The Absolute Best Indian Restaurants in New York

By
Indian Accent. Photo: Bobby Doherty/New York Magazine

Conventional wisdom has generally held that anyone in New York seeking the most delicious and authentic versions of an imported culinary tradition should head to the outer boroughs — and for Indian, Jackson Heights has long been the destination. But, as it turns out, at some point the script flipped, and with a few exceptions, the city’s top spots for Indian food are now in Manhattan — and top they are: excellent, elegant, and diversified enough to shed the cuisine of the patronizing, oversimplified designation of “ethnic food” and place it squarely on the level of French or Italian.

The Absolute Best

1. Indian Accent
123 W. 56th St., btw. Sixth and Seventh Ave.; 212-842-8070

It should come as no surprise that the best Indian restaurant in New York arrived directly from the source: Indian Accent is an outpost of a critically acclaimed Delhi restaurant. This lends it a certain authenticity and authority, but what sets it apart is the creativity of its chef, Manish Mehrotra. He has reimagined traditional recipes for a luxury setting (the cost of a meal here is not insubstantial) — but not by subjecting them to the techniques of the cuisines that are more typically associated with fine dining. Rather, he is extremely careful when it comes to ingredients and preparation, and playful and intuitive when it comes to presentation and unexpected combinations. The result: beautiful dishes like the ghee-roasted lamb — served with a bamboo steamer filled with roti pancakes, inspired by Peking duck — and the delicate stuffed Kashmiri morels, crowned with a play on the traditional cracker known as papadum, made here with Parmesan cheese.

2. Ganesh Temple Canteen
143-09 Holly Ave., Flushing; 718-460-8493

If it’s pure, simple, comforting authenticity you seek in your Indian food, you can probably do no better than the Temple Canteen, which is in the basement of a Hindu house of worship. It’s often filled with people who have just come from prayer, sitting around folding tables and chairs to share expertly prepared, extremely inexpensive south Indian treats — from fiery mirchi bajji (similar to jalapeño poppers) to crisp masala dosas, which come with sides of coconut chutney and sambar.

3. Moti Mahal Delux
1149 First Ave., at 63rd St.; 212-371-3535

With over 100 locations across India, Nepal, and New Zealand, this place may be formulaic, but only in the positive sense of the word: The kitchen’s formulas ensure you’ll eat some of the city’s best butter chicken and tandoori chicken in a dining room with a lovely, elegant but relaxed vibe.

4. Dhaba
108 Lexington Ave., nr. 27th St.; 212-679-1284

Curry Hill’s preeminent Indian restaurant is also one of the very best citywide, whether it’s for the greatest-hits lunch buffet or for dinner, as the menu includes nearly 100 dishes from across northern India, with a whole section devoted to London-style grub.

5. Junoon
27 W. 24th St., nr. Broadway; 212-490-2100

Like Indian Accent, Junoon, too, aims to normalize the idea of Indian fine-dining in New York — and succeeds heartily, to the point where it’s earned a Michelin star — but plays it a bit safer, with beautifully prepared and elegantly presented but familiar dishes, and the dining room has a slightly stuffier vibe.

Honorable Mentions

Awadh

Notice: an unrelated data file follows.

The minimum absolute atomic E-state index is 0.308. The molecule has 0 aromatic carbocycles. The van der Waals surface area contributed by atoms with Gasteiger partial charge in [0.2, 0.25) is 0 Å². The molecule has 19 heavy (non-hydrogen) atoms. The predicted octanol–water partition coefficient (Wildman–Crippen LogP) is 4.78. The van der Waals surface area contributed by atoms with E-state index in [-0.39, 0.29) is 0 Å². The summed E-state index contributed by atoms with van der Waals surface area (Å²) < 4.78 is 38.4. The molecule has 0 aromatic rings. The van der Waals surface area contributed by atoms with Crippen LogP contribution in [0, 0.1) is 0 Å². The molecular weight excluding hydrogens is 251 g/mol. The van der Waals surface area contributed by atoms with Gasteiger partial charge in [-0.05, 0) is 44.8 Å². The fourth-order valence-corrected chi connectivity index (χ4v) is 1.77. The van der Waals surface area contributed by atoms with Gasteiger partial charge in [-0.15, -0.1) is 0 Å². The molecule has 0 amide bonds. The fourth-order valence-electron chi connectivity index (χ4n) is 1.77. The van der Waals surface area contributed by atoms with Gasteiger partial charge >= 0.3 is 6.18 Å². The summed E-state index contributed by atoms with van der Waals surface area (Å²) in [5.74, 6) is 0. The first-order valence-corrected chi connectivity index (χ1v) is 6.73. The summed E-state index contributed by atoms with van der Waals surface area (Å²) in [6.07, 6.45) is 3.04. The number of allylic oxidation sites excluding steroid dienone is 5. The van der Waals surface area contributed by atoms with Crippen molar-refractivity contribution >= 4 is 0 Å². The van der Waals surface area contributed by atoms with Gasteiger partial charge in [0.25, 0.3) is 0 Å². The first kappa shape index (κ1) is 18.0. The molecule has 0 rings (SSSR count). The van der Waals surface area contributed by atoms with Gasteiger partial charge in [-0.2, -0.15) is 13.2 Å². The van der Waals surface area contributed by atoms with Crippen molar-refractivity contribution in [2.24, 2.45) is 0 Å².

2588 Broadway, nr. 98th St.; 646-861-3604

An Upper West Side destination from the same chef-owner behind Moti Mahal Delux (as well as Curry Hill’s kebab-focused Bhatti Indian Grill). It’s devoted to the culinary tradition of its namesake, the Awadh region in northeast India, known for slow-cooking methods and elegant, elaborate presentation.

Haldi
102 Lexington Ave., nr. 27th St.; 212-213-9615

One of Dhaba’s many sister restaurants (all founded by chef and Kolkata native Shiva Natarajan, though some are no longer owned by him), this one, also in Curry Hill, specializes in representing the culinary diversity of Kolkata, which includes — most unusually — dishes inspired by the city’s population of Baghdadi Jews.

Jackson Diner
37-47 74th St., nr. 37th Rd., Jackson Heights; 718-672-1232

Though the idea that the best Indian food in New York is to be found in Jackson Heights doesn’t hold much weight anymore, it’s fun to revisit some of the old-timers. Perhaps chief among them is Jackson Diner, where the food is quite good — if not mind-expanding — and makes a good prelude to treats at nearby Rajbhog Sweets (which also has a great steam table of savory dishes, as it happens).

Paowalla
195 Spring St., at Sullivan St.; 212-235-1098

If you still long for Tabla, late of the Flatiron District, it’s worth it to pay a visit to Paowalla, Floyd Cardoz’s latest mostly Indian restaurant. Open less than a year ago, it feels like it’s still getting its footing — and sometimes veering off course. But some dishes — like the eggs Kejriwal, a sort of cheese toast with a hidden egg, from Mumbai — are true standouts.

Tamarind Tribeca
99 Hudson St., at Leonard St.; 212-775-9000

Rarely does a restaurant of this size (absolutely massive at 11,000 square feet) offer such delicious and refined food: artfully presented, expertly prepared dishes from all over India, featuring ingredients you might not expect, like crab and venison.

*A version of this article appears in the March 6, 2017, issue of New York Magazine.

*This post has been updated to reflect that Tabla was located in the Flatiron District, not the Upper West Side, and Ganesh Temple Canteen is located in a Hindu house of worship, not Hindi.

The Absolute Best Indian Restaurants in New York